Class Certification Obtained in Matrixx/Zicam Case
A year after a unanimous favorable decision at the United States Supreme Court, and eight years after the case was first filed, a class of stock-purchasing plaintiffs was finally certified by District of Arizona Judge Neil V. Wake in the shareholder lawsuit against Matrixx Initiatives, Inc.
Matrixx marketed its Zicam Cold Remedy containing zinc gluconate in gel and nasal spray forms. The case against Matrixx was initiated in 2004 after Matrixx’s stock price dropped over 23% in one day. The drop was the alleged result of news reports that Matrixx knew that doctors had treated more than a dozen purchasers of its Zicam nasal products who, after using the product, subsequently lost their sense of smell (a malady known as anosmia), and also that product liability lawsuits had been filed. Despite this, the company warned medical professionals in 2003 against mentioning any link between Zicam and anosmia, and also reassured investors that Zicam’s safety was “well established” in clinical trials.
When plaintiffs’ consolidated complaint was dismissed in district court, the judge held that the allegations did not meet materiality or scienter requirements, as the number of consumer complaints regarding Zicam did not reach a threshold of statistical significance. On appeal, the Ninth Circuit disagreed with the district court, reinstating the proposed class action complaint and holding that statistical significance was not an appropriate materiality standard. Additionally, the Ninth Circuit held that scienter had been adequately pleaded by plaintiffs as “the inference that [Matrixx] withheld the information regarding Zicam and anosmia … is at least as compelling as any plausible nonculpable explanation.”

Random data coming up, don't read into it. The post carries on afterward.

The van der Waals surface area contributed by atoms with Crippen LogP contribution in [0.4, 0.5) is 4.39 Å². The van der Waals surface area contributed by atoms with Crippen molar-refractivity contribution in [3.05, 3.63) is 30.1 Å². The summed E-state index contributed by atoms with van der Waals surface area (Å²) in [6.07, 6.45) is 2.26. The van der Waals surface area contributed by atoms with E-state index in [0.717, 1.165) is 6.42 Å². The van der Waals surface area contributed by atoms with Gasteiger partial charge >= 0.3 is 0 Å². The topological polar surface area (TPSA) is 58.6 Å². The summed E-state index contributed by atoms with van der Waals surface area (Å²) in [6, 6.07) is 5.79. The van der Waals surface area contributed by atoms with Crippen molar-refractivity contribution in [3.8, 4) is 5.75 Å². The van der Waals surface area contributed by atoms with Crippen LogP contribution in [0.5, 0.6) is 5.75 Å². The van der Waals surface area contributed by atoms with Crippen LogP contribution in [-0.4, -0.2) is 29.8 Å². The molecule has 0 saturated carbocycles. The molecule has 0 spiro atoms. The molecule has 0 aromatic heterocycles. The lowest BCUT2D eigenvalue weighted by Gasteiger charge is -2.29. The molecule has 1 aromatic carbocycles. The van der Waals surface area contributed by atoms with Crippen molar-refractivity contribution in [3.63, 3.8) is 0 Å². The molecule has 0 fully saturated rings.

Defendants petitioned the Supreme Court in an effort to overturn the Ninth Circuit’s ruling, but the justices held, in a 9-0 decision, that the “statistically significant” standard was, indeed, incorrect. In rejecting defendants’ reasoning, the Court noted that neither the Food and Drug Administration nor doctors in general require statistical significance before acting on alarming inferences in data, and there was no reason a reasonable investor would have to do so either. Justice Sotomayor wrote that Matrixx’s position on statistical significance “to establish a strong inference of scienter [was] just as flawed as its approach to materiality.”
In its return to the district court, the case is now before Judge Wake, who certified a class of investors who purchased Matrixx’s securities between October 22, 2003 and February 6, 2004. Lead plaintiff NECA-IBEW Pension Fund (The Decatur Plan) was appointed as representative of the class and Robbins Geller Rudman & Dowd LLP was appointed class counsel. Said partner Scott Saham, “We are currently conducting document discovery and look forward to the commencement of depositions in May.”
Siracusano v. Matrixx Initiatives, Inc., No. 2:04-cv-00886, Order (D. Ariz. Feb. 27, 2012).